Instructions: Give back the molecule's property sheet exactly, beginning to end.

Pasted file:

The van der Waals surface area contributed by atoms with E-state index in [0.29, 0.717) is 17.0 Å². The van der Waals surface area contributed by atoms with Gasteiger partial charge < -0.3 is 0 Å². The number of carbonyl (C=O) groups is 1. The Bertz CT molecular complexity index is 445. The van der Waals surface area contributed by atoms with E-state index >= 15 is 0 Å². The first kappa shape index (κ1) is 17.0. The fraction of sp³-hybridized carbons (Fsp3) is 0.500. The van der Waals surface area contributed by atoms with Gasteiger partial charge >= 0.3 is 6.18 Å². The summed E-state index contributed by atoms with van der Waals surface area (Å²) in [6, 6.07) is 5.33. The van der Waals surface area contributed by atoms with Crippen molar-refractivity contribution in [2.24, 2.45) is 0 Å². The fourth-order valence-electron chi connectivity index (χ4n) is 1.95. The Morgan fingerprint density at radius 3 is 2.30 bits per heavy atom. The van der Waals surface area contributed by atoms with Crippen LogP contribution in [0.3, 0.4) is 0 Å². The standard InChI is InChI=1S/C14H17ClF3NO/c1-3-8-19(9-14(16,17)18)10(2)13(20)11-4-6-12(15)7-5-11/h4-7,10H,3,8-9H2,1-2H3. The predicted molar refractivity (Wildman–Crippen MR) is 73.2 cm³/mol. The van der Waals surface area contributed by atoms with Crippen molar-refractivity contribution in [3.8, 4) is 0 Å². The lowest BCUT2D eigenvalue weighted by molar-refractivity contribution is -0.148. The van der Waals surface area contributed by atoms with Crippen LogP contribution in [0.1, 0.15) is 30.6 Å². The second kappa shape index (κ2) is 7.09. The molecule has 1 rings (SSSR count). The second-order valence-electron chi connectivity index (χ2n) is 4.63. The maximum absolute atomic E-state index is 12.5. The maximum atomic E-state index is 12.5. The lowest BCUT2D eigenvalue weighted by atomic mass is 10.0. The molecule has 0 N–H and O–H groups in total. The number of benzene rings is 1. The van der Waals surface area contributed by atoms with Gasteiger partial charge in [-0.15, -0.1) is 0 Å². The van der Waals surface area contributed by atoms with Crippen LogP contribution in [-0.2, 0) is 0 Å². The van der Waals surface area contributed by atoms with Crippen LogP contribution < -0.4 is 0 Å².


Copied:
The van der Waals surface area contributed by atoms with E-state index in [0.29, 0.717) is 17.0 Å². The van der Waals surface area contributed by atoms with Gasteiger partial charge < -0.3 is 0 Å². The number of carbonyl (C=O) groups is 1. The Bertz CT molecular complexity index is 445. The van der Waals surface area contributed by atoms with E-state index >= 15 is 0 Å². The first kappa shape index (κ1) is 17.0. The fraction of sp³-hybridized carbons (Fsp3) is 0.500. The van der Waals surface area contributed by atoms with Gasteiger partial charge >= 0.3 is 6.18 Å². The summed E-state index contributed by atoms with van der Waals surface area (Å²) in [6, 6.07) is 5.33. The van der Waals surface area contributed by atoms with Crippen molar-refractivity contribution in [2.24, 2.45) is 0 Å². The fourth-order valence-electron chi connectivity index (χ4n) is 1.95. The Morgan fingerprint density at radius 3 is 2.30 bits per heavy atom. The van der Waals surface area contributed by atoms with Crippen LogP contribution in [0.3, 0.4) is 0 Å². The standard InChI is InChI=1S/C14H17ClF3NO/c1-3-8-19(9-14(16,17)18)10(2)13(20)11-4-6-12(15)7-5-11/h4-7,10H,3,8-9H2,1-2H3. The predicted molar refractivity (Wildman–Crippen MR) is 73.2 cm³/mol. The van der Waals surface area contributed by atoms with Crippen molar-refractivity contribution in [3.8, 4) is 0 Å². The lowest BCUT2D eigenvalue weighted by molar-refractivity contribution is -0.148. The van der Waals surface area contributed by atoms with Crippen LogP contribution in [0.1, 0.15) is 30.6 Å². The second kappa shape index (κ2) is 7.09. The molecule has 1 rings (SSSR count). The second-order valence-electron chi connectivity index (χ2n) is 4.63. The maximum absolute atomic E-state index is 12.5. The maximum atomic E-state index is 12.5. The lowest BCUT2D eigenvalue weighted by atomic mass is 10.0. The molecule has 0 N–H and O–H groups in total. The number of benzene rings is 1. The van der Waals surface area contributed by atoms with Gasteiger partial charge in [-0.15, -0.1) is 0 Å². The van der Waals surface area contributed by atoms with Crippen LogP contribution in [-0.2, 0) is 0 Å². The van der Waals surface area contributed by atoms with Crippen LogP contribution < -0.4 is 0 Å².